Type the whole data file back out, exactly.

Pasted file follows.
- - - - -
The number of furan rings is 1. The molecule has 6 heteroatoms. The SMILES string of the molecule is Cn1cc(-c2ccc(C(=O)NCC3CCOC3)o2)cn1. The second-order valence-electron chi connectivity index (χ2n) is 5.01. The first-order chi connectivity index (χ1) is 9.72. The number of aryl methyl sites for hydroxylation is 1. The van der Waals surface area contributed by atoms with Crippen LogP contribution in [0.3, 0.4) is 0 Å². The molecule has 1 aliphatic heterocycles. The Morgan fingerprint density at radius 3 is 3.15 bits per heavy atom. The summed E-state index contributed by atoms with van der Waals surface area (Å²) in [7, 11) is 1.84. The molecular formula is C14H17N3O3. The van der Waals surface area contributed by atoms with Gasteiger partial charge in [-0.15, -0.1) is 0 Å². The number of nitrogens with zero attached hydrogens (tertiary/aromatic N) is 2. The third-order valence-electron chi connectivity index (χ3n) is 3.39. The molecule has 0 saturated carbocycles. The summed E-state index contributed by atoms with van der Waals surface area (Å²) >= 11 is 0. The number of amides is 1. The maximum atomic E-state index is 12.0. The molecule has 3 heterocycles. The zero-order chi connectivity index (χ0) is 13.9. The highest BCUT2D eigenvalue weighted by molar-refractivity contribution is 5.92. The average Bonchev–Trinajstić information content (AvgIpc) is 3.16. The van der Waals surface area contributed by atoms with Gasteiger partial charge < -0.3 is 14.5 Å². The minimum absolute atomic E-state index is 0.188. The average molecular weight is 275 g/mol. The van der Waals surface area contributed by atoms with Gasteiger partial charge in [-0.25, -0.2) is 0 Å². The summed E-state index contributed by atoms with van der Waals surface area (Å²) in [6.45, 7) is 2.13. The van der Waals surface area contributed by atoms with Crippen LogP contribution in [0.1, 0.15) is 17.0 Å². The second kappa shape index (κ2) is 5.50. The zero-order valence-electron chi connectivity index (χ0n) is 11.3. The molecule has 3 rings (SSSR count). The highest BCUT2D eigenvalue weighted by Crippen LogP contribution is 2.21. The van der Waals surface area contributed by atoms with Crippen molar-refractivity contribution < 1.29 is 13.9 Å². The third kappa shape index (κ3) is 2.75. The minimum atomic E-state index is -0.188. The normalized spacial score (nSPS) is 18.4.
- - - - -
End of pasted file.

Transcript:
The number of furan rings is 1. The molecule has 6 heteroatoms. The SMILES string of the molecule is Cn1cc(-c2ccc(C(=O)NCC3CCOC3)o2)cn1. The second-order valence-electron chi connectivity index (χ2n) is 5.01. The first-order chi connectivity index (χ1) is 9.72. The number of aryl methyl sites for hydroxylation is 1. The van der Waals surface area contributed by atoms with Crippen LogP contribution in [0.3, 0.4) is 0 Å². The molecule has 1 aliphatic heterocycles. The Morgan fingerprint density at radius 3 is 3.15 bits per heavy atom. The summed E-state index contributed by atoms with van der Waals surface area (Å²) in [7, 11) is 1.84. The molecular formula is C14H17N3O3. The van der Waals surface area contributed by atoms with Gasteiger partial charge in [-0.15, -0.1) is 0 Å². The number of nitrogens with zero attached hydrogens (tertiary/aromatic N) is 2. The third-order valence-electron chi connectivity index (χ3n) is 3.39. The molecule has 0 saturated carbocycles. The summed E-state index contributed by atoms with van der Waals surface area (Å²) >= 11 is 0. The number of amides is 1. The maximum atomic E-state index is 12.0. The molecule has 3 heterocycles. The zero-order chi connectivity index (χ0) is 13.9. The highest BCUT2D eigenvalue weighted by molar-refractivity contribution is 5.92. The average Bonchev–Trinajstić information content (AvgIpc) is 3.16. The van der Waals surface area contributed by atoms with Gasteiger partial charge < -0.3 is 14.5 Å². The minimum absolute atomic E-state index is 0.188. The average molecular weight is 275 g/mol. The van der Waals surface area contributed by atoms with Gasteiger partial charge in [-0.25, -0.2) is 0 Å². The summed E-state index contributed by atoms with van der Waals surface area (Å²) in [6.45, 7) is 2.13. The van der Waals surface area contributed by atoms with Crippen LogP contribution in [0.1, 0.15) is 17.0 Å². The second kappa shape index (κ2) is 5.50. The zero-order valence-electron chi connectivity index (χ0n) is 11.3. The molecule has 3 rings (SSSR count). The highest BCUT2D eigenvalue weighted by Crippen LogP contribution is 2.21. The van der Waals surface area contributed by atoms with Crippen molar-refractivity contribution < 1.29 is 13.9 Å². The third kappa shape index (κ3) is 2.75. The minimum atomic E-state index is -0.188. The normalized spacial score (nSPS) is 18.4.